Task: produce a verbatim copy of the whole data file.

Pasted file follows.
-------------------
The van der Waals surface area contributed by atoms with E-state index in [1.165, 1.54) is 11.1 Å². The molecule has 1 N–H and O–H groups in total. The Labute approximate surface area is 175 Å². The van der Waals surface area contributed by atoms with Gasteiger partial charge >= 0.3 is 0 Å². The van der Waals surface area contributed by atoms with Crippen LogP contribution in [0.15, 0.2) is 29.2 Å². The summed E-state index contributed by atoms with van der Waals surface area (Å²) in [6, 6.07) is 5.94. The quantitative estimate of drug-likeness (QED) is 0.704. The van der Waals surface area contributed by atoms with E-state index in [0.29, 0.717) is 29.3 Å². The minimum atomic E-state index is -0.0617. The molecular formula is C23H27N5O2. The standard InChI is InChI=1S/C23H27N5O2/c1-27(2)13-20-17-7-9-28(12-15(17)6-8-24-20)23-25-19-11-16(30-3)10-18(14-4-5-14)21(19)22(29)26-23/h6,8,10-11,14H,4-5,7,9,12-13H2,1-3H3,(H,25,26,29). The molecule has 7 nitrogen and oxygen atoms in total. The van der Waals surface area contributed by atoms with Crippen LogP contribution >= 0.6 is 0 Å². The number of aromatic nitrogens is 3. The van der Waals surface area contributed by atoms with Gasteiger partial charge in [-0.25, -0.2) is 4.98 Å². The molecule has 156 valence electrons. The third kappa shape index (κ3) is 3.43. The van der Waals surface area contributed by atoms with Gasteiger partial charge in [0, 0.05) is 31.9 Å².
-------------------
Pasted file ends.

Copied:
The van der Waals surface area contributed by atoms with E-state index in [1.165, 1.54) is 11.1 Å². The molecule has 1 N–H and O–H groups in total. The Labute approximate surface area is 175 Å². The van der Waals surface area contributed by atoms with Gasteiger partial charge >= 0.3 is 0 Å². The van der Waals surface area contributed by atoms with Crippen LogP contribution in [0.15, 0.2) is 29.2 Å². The summed E-state index contributed by atoms with van der Waals surface area (Å²) in [6, 6.07) is 5.94. The quantitative estimate of drug-likeness (QED) is 0.704. The van der Waals surface area contributed by atoms with E-state index in [0.29, 0.717) is 29.3 Å². The minimum atomic E-state index is -0.0617. The molecular formula is C23H27N5O2. The standard InChI is InChI=1S/C23H27N5O2/c1-27(2)13-20-17-7-9-28(12-15(17)6-8-24-20)23-25-19-11-16(30-3)10-18(14-4-5-14)21(19)22(29)26-23/h6,8,10-11,14H,4-5,7,9,12-13H2,1-3H3,(H,25,26,29). The molecule has 7 nitrogen and oxygen atoms in total. The van der Waals surface area contributed by atoms with Crippen LogP contribution >= 0.6 is 0 Å². The number of aromatic nitrogens is 3. The van der Waals surface area contributed by atoms with Gasteiger partial charge in [-0.25, -0.2) is 4.98 Å². The molecule has 156 valence electrons. The third kappa shape index (κ3) is 3.43. The van der Waals surface area contributed by atoms with Gasteiger partial charge in [0, 0.05) is 31.9 Å².